Mazda’s minivan slows down significantly on steep upgrades, but engine noise is modest. The automatic transmission tries hard and reacts promptly. More oomph is evident on gradual inclines, but the MPV doesn’t feel power packed.

Handling is the agile MPV’s foremost virtue. This minivan whips through curves like a capable sedan, and it remains impressively flat. Top-notch steering response is precise and confident. Ride comfort is especially good and exceptionally well controlled. It’s easy to feel the taut suspension, but passengers won’t experience much harshness.

Though it is quiet overall, you can hear road noise and some engine growl when the gas pedal is pushed hard. Wind noise can also get bothersome. The seats feature comfortable cushioning and very good support.

 

Reported by Jim Flammang  for cars.com
From the cars.com 2003 Buying Guide
Posted on 2/26/03

Consumer Reviews

What drivers are saying

4.5
16 reviews — Read All reviews
Exterior Styling
(4.4)
Performance
(4.2)
Interior Design
(4.3)
Comfort
(4.3)
Reliability
(4.5)
Value For The Money
(4.7)

Read reviews that mention:

(5.0)

The Ford engine, 3.0 lt. is excellent, reliable

by Martinez from Los Amgeles on June 12, 2018

Best I have ever owned, took a few trips to northern Mexico, very reliable, never had a problem. Very roomy, good for an extended family Read full review

(4.0)

Replacement for my Dodge Grand Caravan

by Mustangconnor from Surrey, BC on June 3, 2018

I lost my 2007 Dodge Grand Caravan to a lady whose runaway vehicle had no brakes when she hit me. I bought a used 2003 Mazda MPV DX with just over 100,000 miles to pull our pop-up trailer and second ... Read full review

Safety

Recalls and crash tests

Recalls

The 2003 Mazda MPV currently has 0 recalls


Crash and Rollover Test Ratings

The 2003 Mazda MPV has not been tested.

Latest 2003 MPV Stories

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Cars.com Car Seat Check

Certified child passenger safety technicians conduct hands-on tests of a car’s Latch system and check the vehicle’s ability to accommodate different types of car seats. The MPV received the following grades on a scale of A-F.*
* This score may not apply to all trims, especially for vehicles with multiple body styles that affect the space and design of the seating.

Warranty FAQs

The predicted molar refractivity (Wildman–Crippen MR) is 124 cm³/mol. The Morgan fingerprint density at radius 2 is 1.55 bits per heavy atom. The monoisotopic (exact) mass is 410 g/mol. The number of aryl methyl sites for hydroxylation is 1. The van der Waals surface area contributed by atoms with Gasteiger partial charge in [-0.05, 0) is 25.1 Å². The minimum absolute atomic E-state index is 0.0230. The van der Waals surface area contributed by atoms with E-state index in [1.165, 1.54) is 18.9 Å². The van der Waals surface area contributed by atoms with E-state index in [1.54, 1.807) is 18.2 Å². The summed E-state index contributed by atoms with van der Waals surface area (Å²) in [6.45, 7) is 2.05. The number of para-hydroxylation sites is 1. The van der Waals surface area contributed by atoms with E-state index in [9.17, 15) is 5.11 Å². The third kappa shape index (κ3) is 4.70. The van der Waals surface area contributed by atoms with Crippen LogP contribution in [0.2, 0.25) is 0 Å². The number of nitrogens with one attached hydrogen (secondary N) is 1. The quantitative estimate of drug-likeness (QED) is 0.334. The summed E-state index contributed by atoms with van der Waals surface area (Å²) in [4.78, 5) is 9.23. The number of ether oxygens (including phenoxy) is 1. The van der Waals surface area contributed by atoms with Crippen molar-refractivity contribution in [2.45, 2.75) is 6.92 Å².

What is a Bumper-to-Bumper warranty?

Often called a basic warranty or new-vehicle warranty, a bumper-to-bumper policy covers components like air conditioning, audio systems, vehicle sensors, fuel systems and major electrical components. Most policies exclude regular maintenance like fluid top offs and oil changes, but a few brands have separate free-maintenance provisions, and those that do offer them is slowly rising. Bumper-to-bumper warranties typically expire faster than powertrain warranties.

What is a Powertrain warranty?

Don't be misled a 10-year or 100,000-mile powertrain warranty doesn't promise a decade of free repairs for your car. It typically covers just the engine and transmission, along with any other moving parts that lead to the wheels, like the driveshaft and constant velocity joints. Some automakers also bundle seat belts and airbags into their powertrain warranties. With a few exceptions, powertrain warranties don't cover regular maintenance like engine tuneups and tire rotations.

What is included in Roadside Assistance?

Some automakers include roadside assistance with their bumper-to-bumper or powertrain warranties, while others have separate policies. These programs cover anything from flat-tire changes and locksmith services to jump-starts and towing. Few reimburse incidental costs like motel rooms (if you have to wait for repairs).

What other services could be included in a warranty?

Some automakers include free scheduled maintenance for items such as oil changes, air filters and tire rotations. Some include consumables including brake pads and windshield wipers; others do not. They are typically for the first couple of years of ownership of a new car.

What does CPO mean?

A certified pre-owned or CPO car has been inspected to meet minimum quality standards and typically includes some type of warranty. While dealers and third parties certify cars, the gold standard is an automaker-certified vehicle that provides a factory-backed warranty, often extending the original coverage. Vehicles must be in excellent condition and have low miles and wear to be certified, which is why off-lease vehicles feed many CPO programs.

See also the latest CPO incentives by automaker